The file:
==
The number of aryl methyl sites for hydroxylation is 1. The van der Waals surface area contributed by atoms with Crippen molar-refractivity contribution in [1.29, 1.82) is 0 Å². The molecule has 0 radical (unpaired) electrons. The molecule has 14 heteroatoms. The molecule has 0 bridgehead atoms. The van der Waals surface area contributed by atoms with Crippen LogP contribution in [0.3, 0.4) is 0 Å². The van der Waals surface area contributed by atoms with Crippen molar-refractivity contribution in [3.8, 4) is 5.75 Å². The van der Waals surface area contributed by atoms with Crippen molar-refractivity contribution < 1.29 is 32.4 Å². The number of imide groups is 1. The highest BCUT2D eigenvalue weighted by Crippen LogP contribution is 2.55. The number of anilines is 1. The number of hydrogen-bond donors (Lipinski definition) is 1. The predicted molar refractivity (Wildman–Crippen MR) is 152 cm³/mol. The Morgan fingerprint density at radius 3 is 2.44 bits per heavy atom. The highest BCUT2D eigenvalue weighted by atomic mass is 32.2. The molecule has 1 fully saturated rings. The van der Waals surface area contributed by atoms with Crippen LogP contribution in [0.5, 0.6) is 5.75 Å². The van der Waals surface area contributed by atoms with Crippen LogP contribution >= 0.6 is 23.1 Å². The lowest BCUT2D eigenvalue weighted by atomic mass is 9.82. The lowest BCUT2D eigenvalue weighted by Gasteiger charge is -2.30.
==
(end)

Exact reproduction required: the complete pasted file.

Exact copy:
The number of aryl methyl sites for hydroxylation is 1. The van der Waals surface area contributed by atoms with Crippen molar-refractivity contribution in [1.29, 1.82) is 0 Å². The molecule has 0 radical (unpaired) electrons. The molecule has 14 heteroatoms. The molecule has 0 bridgehead atoms. The van der Waals surface area contributed by atoms with Crippen LogP contribution in [0.3, 0.4) is 0 Å². The van der Waals surface area contributed by atoms with Crippen molar-refractivity contribution in [3.8, 4) is 5.75 Å². The van der Waals surface area contributed by atoms with Crippen molar-refractivity contribution < 1.29 is 32.4 Å². The number of imide groups is 1. The highest BCUT2D eigenvalue weighted by Crippen LogP contribution is 2.55. The number of anilines is 1. The number of hydrogen-bond donors (Lipinski definition) is 1. The predicted molar refractivity (Wildman–Crippen MR) is 152 cm³/mol. The Morgan fingerprint density at radius 3 is 2.44 bits per heavy atom. The highest BCUT2D eigenvalue weighted by atomic mass is 32.2. The molecule has 1 fully saturated rings. The van der Waals surface area contributed by atoms with Crippen LogP contribution in [0.5, 0.6) is 5.75 Å². The van der Waals surface area contributed by atoms with Crippen LogP contribution >= 0.6 is 23.1 Å². The lowest BCUT2D eigenvalue weighted by atomic mass is 9.82. The lowest BCUT2D eigenvalue weighted by Gasteiger charge is -2.30.